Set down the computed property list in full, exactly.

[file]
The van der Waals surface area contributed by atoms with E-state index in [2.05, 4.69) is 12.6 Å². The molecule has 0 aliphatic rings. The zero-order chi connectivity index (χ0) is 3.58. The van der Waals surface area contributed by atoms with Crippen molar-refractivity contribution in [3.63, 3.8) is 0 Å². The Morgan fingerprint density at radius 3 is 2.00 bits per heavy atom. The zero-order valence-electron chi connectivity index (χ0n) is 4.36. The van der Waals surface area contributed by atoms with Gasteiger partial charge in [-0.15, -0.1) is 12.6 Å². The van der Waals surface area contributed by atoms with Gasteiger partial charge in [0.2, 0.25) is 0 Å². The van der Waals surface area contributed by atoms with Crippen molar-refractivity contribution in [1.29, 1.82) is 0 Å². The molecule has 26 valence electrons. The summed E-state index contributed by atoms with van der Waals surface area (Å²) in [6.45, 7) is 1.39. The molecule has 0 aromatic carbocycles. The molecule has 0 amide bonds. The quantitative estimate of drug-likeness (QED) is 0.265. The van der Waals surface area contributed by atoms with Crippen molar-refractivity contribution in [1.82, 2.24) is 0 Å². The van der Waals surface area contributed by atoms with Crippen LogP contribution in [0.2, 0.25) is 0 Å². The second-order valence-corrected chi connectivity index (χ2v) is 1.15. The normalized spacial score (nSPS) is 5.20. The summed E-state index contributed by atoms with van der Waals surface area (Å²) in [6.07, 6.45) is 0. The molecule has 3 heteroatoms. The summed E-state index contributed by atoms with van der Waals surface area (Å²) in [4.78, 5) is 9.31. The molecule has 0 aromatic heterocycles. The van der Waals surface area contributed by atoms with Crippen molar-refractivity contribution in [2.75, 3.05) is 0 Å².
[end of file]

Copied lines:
The van der Waals surface area contributed by atoms with E-state index in [2.05, 4.69) is 12.6 Å². The molecule has 0 aliphatic rings. The zero-order chi connectivity index (χ0) is 3.58. The van der Waals surface area contributed by atoms with Crippen molar-refractivity contribution in [3.63, 3.8) is 0 Å². The Morgan fingerprint density at radius 3 is 2.00 bits per heavy atom. The zero-order valence-electron chi connectivity index (χ0n) is 4.36. The van der Waals surface area contributed by atoms with Gasteiger partial charge in [-0.15, -0.1) is 12.6 Å². The van der Waals surface area contributed by atoms with Gasteiger partial charge in [0.2, 0.25) is 0 Å². The van der Waals surface area contributed by atoms with Crippen molar-refractivity contribution in [1.29, 1.82) is 0 Å². The molecule has 26 valence electrons. The summed E-state index contributed by atoms with van der Waals surface area (Å²) in [6.45, 7) is 1.39. The molecule has 0 aromatic carbocycles. The molecule has 0 amide bonds. The quantitative estimate of drug-likeness (QED) is 0.265. The van der Waals surface area contributed by atoms with Crippen molar-refractivity contribution in [1.82, 2.24) is 0 Å². The van der Waals surface area contributed by atoms with Crippen LogP contribution in [0.2, 0.25) is 0 Å². The second-order valence-corrected chi connectivity index (χ2v) is 1.15. The normalized spacial score (nSPS) is 5.20. The summed E-state index contributed by atoms with van der Waals surface area (Å²) in [6.07, 6.45) is 0. The molecule has 3 heteroatoms. The summed E-state index contributed by atoms with van der Waals surface area (Å²) in [4.78, 5) is 9.31. The molecule has 0 aromatic heterocycles. The van der Waals surface area contributed by atoms with Crippen molar-refractivity contribution in [2.75, 3.05) is 0 Å².